Community-Acquired Pneumonia

General
Facts and Figures
Classification

Presentation
History
Physical Exam
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Radiology

Diagnosis
Criteria for diagnosis
Differential

Microbiology
General
Specific organisms

Pharmacology
Drug Classes
Mechanism of action
Resistance

Treatment
General
Site of care
Medication
Duration
Assessment of response
Prevention

References
Literature cited
Complete bibliography

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Treatment

Site of Care
  • having made the diagnosis of CAP, the 1st step in treatment must assess the severity of illness and a decision made as to whether the patient may be treated as an outpatient or if hospitalization is required

  • it is estimated that approximately 75% of patients with CAP may be treated as outpatients

  • several studies have attempted to identify risk factors that predict increased mortality; Canadian and ATS guidelines defined severe CAP as those cases that included respiratory failure, respiratory rate > 30/min, sepsis or shock, or the presence of extensive infiltrates 20

  • the IDSA guidelines for hospitalization are based on Fine's prediction rule 21 which takes a two-step approach in deciding the appropriate site of care (see IDSA treatment flowchart)

  • according to the rule, patients can be stratified into five risk classes (I-V) using a point system based on 19 variables (Table 5)

    TABLE 5. Prediction model scoring system 22
    Patient characteristics
    Points assigned *
    Demographic factors
    age: males
    age: females
    nursing home resident

    age (in years)
    age (in years) - 10
    +10
    Comorbid illnesses
    neoplastic disease
    liver disease
    congestive heart failure
    cerebrovascular disease
    renal disease

    +30
    +20
    +10
    +10
    +10
    Physical examination findings
    altered mental status
    respiratory rate > 30/min
    SBP < 90 mm Hg
    temperature < 35 C or > 40 C
    pulse > 125/min

    +20
    +20
    +20
    +15
    +10
    Laboratory findings
    pH < 7.35
    BUN > 10.7 mmol/L
    sodium < 130 mEq/L
    glucose > 13.9 mmol/L
    hematocrit < 30
    PO2 < 60 mm Hg**
    pleural effusion

    +30
    +20
    +20
    +10
    +10
    +10
    +10
    * the total risk score is obtained by summing the age in years (age - 10 for females) and the points for each applicable characteristic
    ** oxygen saturation < 90% was also considered abnormal

  • Step 1 attempts to identify patients in Class I by using information obtained from the H&P which is the criteria most commonly available in the primary care setting; this approach is intended to allow a quick assessment of patients who are candidates for outpatient treatment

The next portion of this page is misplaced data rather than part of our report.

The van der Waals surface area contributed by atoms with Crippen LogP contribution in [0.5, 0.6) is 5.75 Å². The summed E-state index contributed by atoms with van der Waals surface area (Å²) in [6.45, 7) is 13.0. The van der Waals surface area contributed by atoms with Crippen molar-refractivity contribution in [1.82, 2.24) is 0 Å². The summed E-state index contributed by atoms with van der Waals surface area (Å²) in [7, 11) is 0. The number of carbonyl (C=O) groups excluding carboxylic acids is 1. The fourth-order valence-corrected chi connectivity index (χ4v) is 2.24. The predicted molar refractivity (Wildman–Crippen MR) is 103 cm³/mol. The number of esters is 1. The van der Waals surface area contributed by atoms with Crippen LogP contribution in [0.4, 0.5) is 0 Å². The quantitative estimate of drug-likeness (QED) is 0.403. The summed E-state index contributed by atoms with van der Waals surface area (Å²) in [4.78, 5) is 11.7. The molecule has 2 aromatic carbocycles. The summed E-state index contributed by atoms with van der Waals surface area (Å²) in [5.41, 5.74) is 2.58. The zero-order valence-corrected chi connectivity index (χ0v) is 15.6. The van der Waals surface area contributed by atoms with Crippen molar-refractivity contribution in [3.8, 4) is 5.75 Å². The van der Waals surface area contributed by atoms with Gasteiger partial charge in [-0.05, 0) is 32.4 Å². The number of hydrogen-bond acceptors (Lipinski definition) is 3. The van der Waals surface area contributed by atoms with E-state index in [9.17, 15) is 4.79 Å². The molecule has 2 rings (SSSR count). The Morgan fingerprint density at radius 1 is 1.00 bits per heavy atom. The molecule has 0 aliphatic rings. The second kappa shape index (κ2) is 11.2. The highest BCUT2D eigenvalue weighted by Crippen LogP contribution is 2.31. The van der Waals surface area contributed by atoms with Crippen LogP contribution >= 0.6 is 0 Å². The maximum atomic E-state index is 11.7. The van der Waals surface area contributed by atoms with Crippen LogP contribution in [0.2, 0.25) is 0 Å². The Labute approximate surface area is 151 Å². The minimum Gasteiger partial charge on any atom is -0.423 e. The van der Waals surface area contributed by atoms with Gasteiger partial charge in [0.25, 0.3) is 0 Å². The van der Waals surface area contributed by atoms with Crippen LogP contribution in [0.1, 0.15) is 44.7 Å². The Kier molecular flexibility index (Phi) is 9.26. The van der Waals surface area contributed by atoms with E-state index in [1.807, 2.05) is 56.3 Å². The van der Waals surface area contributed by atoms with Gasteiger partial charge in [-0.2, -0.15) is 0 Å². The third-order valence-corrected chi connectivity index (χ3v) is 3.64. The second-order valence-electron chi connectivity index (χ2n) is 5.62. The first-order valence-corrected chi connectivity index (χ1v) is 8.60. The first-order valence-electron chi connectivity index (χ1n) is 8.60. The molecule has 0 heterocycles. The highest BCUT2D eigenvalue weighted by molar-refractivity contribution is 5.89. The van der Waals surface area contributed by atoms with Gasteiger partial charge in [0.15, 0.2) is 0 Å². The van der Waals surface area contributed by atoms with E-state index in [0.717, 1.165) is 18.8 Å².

• the assessment algorithm in Step 1 considers patient age (> 50 years?), comorbid conditions present (neoplastic disease, CHF, cerebrovascular disease, renal or liver disease?) and physical findings (altered mental status, pulse 125/min, RR 30/min, SBP < 90 mm Hg, temperature < 35 C or 40 C?); a "no" response to all of these questions would place the patient in Class I (Table 6); a reply of "yes" to any of the above would place the patient in Classes II-V and further evaluation based on the above scoring system would be used to determine risk class

    TABLE 6. Stratification of risk score 23
    Risk
    Risk class
    Based on
    Low
    I
    II
    III
    algorithm
    < 70 points
    71-90 points
    Moderate
    IV
    91-130
    High
    V
    > 131

  • patients in Risk Classes I-III have a low risk of mortality (0.1-0.4%, 0.6-0.7%, and 0.9-2.8% respectively) and may be candidates for outpatient care

  • Step 2 uses the scoring chart (Table 5) to stratify patients into risk classes II-V; hospitalization is recommended for patients in classes IV and V; patients in class III may be treated as outpatients or inpatients depending on clinical judgment

  • problems with the prediction model include the possibly time-consuming requirement of calculating a score based on 19 variables and the fact that social factors, which often make outpatient care impractical, are not considered

  • the prediction model is intended to be used as an aid in deciding site of care but is not meant to replace clinical judgment




Footnotes:

20) Mandell LA, Community-acquired pneumonia: etiology, epidemiology, and treatment, Chest, 1995, 108:35S-42S.

21) Fine MJ, et al., A prediction rule to identify low-risk patients with community-acquired pneumonia, NEJM, 1997 Jan 23, 336(4):243-50.

22) Fine MJ, et al., A prediction rule to identify low-risk patients with community-acquired pneumonia, NEJM, 1997 Jan 23, 336(4):243-50.

23) Fine MJ, et al., A prediction rule to identify low-risk patients with community-acquired pneumonia, NEJM, 1997 Jan 23, 336(4):243-50.

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